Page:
A U.S. federal judge on Monday rejected an emergency request from the Standing Rock Sioux and Cheyenne River Sioux tribes that sought to halt construction of the controversial Dakota Access Pipeline.
Energy Transfer Partners (ETP), the company behind the pipeline, resumed construction last Thursday after the U.S. Army Corps of Engineers granted the final easement it needed to drill under Lake Oahe, a reservoir off of the Missouri River near Cannon Ball, North Dakota.
Judge James Boasberg of the U.S. District Court in Washington, D.C., ruled "that as long as oil isn't flowing through the pipeline, there is no imminent harm to the Cheyenne River and Standing Rock Sioux tribes," reported the Associated Press.
The tribe had argued that "the project would prevent them from practicing religious ceremonies at a lake they contend is surrounded by sacred ground," Reuters noted.
The tribes say the pipeline would endanger their cultural sites and water supply. They added a religious freedom component to their case last week by arguing that clean water is necessary to practice the Sioux religion.
"The mere presence of the oil in the pipeline renders the water spiritually impure," said Nicole Ducheneaux, lawyer for the Cheyenne River Sioux tribe.
Boasberg said he would consider arguments more fully at another scheduled hearing on February 27, at which the Standing Rock Sioux Tribe will seek an injunction against the U.S. Army Corps of Engineers for granting the final easement.
"Judge Boasberg ordered Energy Transfer Partners to update the court on Monday and every week thereafter on when oil is expected to flow beneath Lake Oahe," Reuters reported.
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"We're disappointed with today’s ruling denying a temporary restraining order against the Dakota Access Pipeline, but we are not surprised," Chase Iron Eyes, a member of the Standing Rock Sioux tribe, said in a statement, according to Reuters.
While the legal routes to defeat the pipeline are winnowing, the water protectors' stand against its construction is ongoing. Military veterans are once again traveling to Standing Rock to protect the tribe against a brutal militarized police force as they exercise their right to peaceful protest:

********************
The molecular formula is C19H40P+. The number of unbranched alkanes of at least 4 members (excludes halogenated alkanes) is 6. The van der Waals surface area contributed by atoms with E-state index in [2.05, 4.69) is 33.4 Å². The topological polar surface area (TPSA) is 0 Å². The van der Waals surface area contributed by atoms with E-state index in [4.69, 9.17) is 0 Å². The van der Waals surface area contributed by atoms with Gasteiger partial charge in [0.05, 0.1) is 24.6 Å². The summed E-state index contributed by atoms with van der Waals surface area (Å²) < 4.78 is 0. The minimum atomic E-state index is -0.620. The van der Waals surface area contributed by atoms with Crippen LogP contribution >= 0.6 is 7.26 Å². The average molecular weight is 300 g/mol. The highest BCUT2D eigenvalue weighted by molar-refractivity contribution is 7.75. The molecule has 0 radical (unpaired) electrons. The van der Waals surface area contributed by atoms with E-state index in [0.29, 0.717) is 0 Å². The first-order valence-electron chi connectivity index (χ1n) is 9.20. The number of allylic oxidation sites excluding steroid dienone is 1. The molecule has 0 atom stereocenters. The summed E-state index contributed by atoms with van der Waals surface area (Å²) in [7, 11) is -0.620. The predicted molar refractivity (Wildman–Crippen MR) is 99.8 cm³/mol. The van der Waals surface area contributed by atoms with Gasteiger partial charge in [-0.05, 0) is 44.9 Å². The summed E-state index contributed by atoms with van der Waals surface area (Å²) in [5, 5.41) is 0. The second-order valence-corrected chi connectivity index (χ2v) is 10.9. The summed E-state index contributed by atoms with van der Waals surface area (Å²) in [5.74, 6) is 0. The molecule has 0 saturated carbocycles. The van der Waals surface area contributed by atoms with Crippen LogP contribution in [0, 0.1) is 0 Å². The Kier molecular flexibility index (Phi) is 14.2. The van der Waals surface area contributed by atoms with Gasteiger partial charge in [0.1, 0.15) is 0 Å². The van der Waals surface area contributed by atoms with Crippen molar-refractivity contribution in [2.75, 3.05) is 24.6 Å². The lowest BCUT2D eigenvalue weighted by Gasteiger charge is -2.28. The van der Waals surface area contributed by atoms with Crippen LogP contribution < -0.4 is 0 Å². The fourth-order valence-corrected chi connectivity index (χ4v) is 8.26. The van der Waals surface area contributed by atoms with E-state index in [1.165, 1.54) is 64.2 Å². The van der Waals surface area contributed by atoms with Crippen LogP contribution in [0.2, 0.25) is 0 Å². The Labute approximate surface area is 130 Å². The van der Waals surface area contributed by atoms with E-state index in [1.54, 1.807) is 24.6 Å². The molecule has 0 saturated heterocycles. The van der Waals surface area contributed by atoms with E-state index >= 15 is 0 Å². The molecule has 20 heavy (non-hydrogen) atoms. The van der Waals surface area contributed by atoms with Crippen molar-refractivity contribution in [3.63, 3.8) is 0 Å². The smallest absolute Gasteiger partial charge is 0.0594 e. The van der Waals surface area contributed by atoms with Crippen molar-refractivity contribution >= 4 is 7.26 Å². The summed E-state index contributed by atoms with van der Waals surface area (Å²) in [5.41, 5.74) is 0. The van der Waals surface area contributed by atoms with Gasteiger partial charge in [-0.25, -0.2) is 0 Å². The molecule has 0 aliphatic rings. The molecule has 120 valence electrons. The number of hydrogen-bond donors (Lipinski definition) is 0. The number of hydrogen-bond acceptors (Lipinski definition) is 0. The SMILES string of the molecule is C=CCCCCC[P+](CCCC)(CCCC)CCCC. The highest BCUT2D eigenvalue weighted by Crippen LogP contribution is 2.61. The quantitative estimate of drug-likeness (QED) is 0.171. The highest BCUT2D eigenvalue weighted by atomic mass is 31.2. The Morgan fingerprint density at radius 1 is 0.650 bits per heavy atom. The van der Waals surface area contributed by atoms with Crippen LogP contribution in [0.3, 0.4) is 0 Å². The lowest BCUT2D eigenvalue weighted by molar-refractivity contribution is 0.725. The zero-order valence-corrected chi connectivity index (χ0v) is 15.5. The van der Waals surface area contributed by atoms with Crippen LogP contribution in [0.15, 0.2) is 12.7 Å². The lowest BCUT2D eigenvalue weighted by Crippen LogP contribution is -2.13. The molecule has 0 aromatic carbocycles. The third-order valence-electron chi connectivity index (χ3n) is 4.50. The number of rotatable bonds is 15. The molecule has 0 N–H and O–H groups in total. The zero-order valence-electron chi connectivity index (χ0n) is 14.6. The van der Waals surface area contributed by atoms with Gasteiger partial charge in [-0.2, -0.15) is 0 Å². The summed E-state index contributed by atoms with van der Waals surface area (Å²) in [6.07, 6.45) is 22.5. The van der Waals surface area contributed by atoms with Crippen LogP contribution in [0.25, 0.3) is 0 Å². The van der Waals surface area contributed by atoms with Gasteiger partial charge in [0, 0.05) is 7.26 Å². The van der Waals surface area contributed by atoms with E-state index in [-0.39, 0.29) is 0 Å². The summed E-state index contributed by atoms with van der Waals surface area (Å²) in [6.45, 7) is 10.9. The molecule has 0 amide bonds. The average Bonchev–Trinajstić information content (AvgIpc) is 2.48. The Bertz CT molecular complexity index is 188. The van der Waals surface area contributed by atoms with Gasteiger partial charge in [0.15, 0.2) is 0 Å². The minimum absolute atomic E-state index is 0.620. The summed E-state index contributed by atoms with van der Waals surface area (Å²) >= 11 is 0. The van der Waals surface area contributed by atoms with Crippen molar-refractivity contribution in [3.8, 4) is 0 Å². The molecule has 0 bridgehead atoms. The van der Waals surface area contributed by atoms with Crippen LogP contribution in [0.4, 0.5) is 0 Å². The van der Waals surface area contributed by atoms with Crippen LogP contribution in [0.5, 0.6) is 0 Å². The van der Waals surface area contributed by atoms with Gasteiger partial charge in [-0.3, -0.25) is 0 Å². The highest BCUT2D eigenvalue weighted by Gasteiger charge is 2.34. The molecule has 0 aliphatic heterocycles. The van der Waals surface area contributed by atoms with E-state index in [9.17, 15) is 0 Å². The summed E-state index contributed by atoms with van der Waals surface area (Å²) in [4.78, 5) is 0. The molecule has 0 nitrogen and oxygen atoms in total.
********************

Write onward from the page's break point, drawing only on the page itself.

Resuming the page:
Yet some veterans report a police crackdown as they travel to Standing Rock, telling the Guardian that law enforcement throughout the region appear to be targeting them.
The newspaper reports:
Officers in North Dakota and South Dakota have pulled over and searched at least four veterans on their way to the camps at Standing Rock in recent days, charging two of them for medical cannabis. Police confiscated one veteran's car and also seized what officials called "protester gear," which included camping supplies.
The charges against two veterans, who said they use medical cannabis to treat post-traumatic stress disorder, come days after a veterans service organization announced it would be returning to Standing Rock to provide support. Indigenous activists, known as water protectors, have been fighting the $3.7bn pipeline since last spring and have continued to live at camps near the construction site as drilling has resumed.
"I'm honestly disgusted. It makes no sense to us," Mark Sanderson, executive director of VeteransRespond, the group coordinating the return to Standing Rock, told the Guardian. "Why are you trying to attack a group of veterans doing nothing more than a humanitarian aid mission in North Dakota?"